Note from GuitarAttack:  This is a cool LP.  Lots of great techniques.  Remember:  These Saga guitars have a near bullet-proof clear sealer coat on them!.

From Derrick Cape

A SAGA Les Paul

I busted my tail doing this SAGA but I am so happy with it. I hope you like it too. It'd be pretty cool to have you put it up on GuitarAttack's, The SAGA SAGAS! I actually got a lot of helpful information from thesite that I could not have finished my guitar without.

My name is Derrick Cape, I was just learning the guitar and thought it would be a good idea to build a SAGA LP to further my understanding of a guitar. This was about a year ago.

Prior to receiving the SAGA I did A LOT of research trying to determine what I wanted it to look like when it was finished and also to find out some techniques that would help me. Needless to say, since the SAGA LP comes with a flamed maple top, I chose to do a blue/green flamed maple top.

I bought some alkaline dye off of Amazon for roughly $15, I am not 100% positive because it was a while ago, one Blue/Green, one Black (for the highlights). Using alkaline dye turned out to be much harder than I thought. What I did not know beginning the staining process was that the SAGAís are SEALED! Yes, I tried staining it, let it sit for a few hours, came back and it all wiped off. So unfortunately I had to spend hours upon hours lightly sanding with fine grit sand paper. In my frustration and impatience I used a small power sander to finish it. Eventually the sanding was finished.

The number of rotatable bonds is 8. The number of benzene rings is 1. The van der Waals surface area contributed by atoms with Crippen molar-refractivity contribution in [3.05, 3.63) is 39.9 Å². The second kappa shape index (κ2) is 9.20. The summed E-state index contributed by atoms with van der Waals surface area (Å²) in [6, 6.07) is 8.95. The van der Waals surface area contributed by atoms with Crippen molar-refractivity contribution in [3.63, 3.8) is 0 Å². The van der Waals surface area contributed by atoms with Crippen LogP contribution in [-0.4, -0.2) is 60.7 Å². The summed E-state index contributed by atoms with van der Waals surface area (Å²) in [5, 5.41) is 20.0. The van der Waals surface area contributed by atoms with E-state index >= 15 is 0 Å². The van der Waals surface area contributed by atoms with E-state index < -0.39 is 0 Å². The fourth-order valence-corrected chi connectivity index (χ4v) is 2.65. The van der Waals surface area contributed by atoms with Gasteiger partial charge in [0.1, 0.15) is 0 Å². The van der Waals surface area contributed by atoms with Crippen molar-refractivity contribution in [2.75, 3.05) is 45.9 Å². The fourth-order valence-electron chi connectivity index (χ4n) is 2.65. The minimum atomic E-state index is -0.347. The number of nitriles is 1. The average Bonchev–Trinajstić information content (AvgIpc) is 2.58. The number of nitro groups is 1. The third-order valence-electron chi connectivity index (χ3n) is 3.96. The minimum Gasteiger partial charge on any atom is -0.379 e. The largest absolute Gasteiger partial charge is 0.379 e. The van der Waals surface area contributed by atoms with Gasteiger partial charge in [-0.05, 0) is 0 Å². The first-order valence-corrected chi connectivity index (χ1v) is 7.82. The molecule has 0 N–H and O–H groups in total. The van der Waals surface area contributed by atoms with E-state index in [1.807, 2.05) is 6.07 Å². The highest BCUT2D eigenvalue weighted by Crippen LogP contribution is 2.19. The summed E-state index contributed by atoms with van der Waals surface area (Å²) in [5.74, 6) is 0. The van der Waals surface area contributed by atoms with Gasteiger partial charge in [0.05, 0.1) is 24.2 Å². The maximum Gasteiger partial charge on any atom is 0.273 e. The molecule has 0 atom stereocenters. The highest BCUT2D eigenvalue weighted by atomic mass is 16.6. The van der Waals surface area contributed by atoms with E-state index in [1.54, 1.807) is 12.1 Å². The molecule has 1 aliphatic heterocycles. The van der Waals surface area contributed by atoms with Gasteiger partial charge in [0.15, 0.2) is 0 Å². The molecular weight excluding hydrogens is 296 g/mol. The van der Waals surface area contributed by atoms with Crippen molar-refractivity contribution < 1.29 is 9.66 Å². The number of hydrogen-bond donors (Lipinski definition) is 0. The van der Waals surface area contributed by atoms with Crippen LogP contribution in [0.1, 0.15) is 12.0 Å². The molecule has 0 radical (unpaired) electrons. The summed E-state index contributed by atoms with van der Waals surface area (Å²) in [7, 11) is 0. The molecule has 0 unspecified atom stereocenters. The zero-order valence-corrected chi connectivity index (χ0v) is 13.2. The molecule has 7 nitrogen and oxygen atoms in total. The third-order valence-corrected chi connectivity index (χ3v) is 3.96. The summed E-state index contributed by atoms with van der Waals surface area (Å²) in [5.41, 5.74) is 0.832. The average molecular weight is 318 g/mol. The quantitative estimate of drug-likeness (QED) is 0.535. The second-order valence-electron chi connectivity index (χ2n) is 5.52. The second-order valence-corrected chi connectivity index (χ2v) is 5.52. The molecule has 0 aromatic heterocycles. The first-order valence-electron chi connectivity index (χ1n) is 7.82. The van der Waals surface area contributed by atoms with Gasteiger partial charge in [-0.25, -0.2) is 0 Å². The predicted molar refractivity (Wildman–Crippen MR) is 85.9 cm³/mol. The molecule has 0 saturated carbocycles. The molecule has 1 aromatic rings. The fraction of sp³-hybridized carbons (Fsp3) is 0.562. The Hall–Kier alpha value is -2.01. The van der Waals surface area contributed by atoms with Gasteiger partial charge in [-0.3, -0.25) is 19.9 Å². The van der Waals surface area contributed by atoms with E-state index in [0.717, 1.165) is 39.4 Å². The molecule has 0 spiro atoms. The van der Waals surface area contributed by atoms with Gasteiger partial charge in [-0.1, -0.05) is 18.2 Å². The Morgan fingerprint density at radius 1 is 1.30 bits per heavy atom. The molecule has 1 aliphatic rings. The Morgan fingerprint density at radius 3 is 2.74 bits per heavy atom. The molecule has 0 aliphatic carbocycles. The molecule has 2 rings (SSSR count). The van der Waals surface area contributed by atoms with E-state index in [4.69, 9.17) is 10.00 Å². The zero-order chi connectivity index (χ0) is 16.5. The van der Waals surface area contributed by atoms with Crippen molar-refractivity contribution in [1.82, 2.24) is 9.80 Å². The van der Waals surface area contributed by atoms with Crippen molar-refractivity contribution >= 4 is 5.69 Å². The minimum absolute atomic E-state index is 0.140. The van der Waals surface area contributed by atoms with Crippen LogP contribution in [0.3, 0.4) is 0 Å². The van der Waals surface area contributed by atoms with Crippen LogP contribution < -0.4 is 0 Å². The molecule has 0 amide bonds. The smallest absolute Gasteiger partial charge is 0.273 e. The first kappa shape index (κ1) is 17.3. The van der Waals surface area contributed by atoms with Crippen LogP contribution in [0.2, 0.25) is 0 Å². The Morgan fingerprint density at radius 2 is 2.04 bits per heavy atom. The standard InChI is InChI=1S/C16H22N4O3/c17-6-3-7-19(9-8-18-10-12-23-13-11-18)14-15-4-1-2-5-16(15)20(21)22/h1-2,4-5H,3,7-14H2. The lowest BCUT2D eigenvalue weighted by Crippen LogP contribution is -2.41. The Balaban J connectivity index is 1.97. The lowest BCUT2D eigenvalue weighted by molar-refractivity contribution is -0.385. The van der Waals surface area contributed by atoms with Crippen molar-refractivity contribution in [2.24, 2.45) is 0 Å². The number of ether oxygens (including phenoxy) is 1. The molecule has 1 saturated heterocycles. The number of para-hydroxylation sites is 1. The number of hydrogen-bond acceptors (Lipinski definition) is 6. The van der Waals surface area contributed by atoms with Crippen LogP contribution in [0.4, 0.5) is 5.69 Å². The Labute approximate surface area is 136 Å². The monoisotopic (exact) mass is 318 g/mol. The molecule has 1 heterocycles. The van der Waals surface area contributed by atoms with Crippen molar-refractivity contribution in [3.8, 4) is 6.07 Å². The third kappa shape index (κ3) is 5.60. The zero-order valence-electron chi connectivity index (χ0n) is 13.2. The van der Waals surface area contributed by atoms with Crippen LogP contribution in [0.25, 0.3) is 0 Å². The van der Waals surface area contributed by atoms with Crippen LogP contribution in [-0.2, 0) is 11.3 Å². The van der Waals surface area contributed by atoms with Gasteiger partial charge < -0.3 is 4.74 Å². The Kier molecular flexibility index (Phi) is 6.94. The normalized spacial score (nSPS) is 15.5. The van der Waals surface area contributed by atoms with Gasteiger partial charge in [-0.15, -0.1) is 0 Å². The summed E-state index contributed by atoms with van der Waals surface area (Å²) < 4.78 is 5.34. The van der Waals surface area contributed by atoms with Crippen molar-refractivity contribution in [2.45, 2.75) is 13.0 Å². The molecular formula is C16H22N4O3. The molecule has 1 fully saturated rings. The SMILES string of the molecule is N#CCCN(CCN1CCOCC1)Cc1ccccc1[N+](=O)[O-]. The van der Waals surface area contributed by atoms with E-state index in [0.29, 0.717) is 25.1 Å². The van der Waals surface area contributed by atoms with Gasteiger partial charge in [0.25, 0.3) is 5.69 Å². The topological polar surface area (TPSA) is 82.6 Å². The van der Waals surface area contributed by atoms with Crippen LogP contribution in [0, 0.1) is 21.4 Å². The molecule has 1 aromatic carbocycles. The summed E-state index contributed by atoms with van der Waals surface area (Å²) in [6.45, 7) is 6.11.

Next came the staining, I used the black alkaline die to start off. Once a good coat was applied I let it dry for a few hours and came back to sand it.

I probably let it sit and soak for too long because I had to sand quite a bit off so it would just show the tiger striping in the maple, I eventually sanded through the veneer in a few spots. O well...

Then I applied a generous amount of the blue/green dye to the body. I let it dry and gave it another VERY LIGHT sanding to bring out the blackened tiger stripes from the black dye.


After I was pleased (with the exception of the sand throughs) I taped off the top, the binding, and the fretboard and sprayed a few layers of Black automotive spray paint. I hung them up to dry with metal coat hangers in-between the 3 coats of paint for about 48 hours to let the paint cure.


Next I took all the taping off to see my almost finished work of art. I hated it! I could not stand the few sand throughs, itís like every time I looked at it they started screaming at me! So I decided to cover them up with a blue/green to black burst. I cut a template from some cardboard and used some thumbtacks to keep the template about Ĺ inch about the body. Then I used the black auto paint to finish the burst.


Then I used some glossy auto acrylic lacquer, about 6-7 coats to give it that nice shiny look. Once all that was dried and cured, I put the guitar together. It all went together pretty smoothly, I would guestimate it took me about 2 Ĺ hours to put together, and I was a complete noob!



I was quite happy with the finished product, it sounds pretty good and it looked pretty good, the flamed maple even had the same 3d effect that a flamed maple guitar would have from a store. My advice would be to do lots of research and donít be hasty like me and sand through the veneer.


I'd like to thank my dad Amos for helping me.  I couldn't have done it without him!

Great job, Derrick -- It looks does it sound?  Keep on building!


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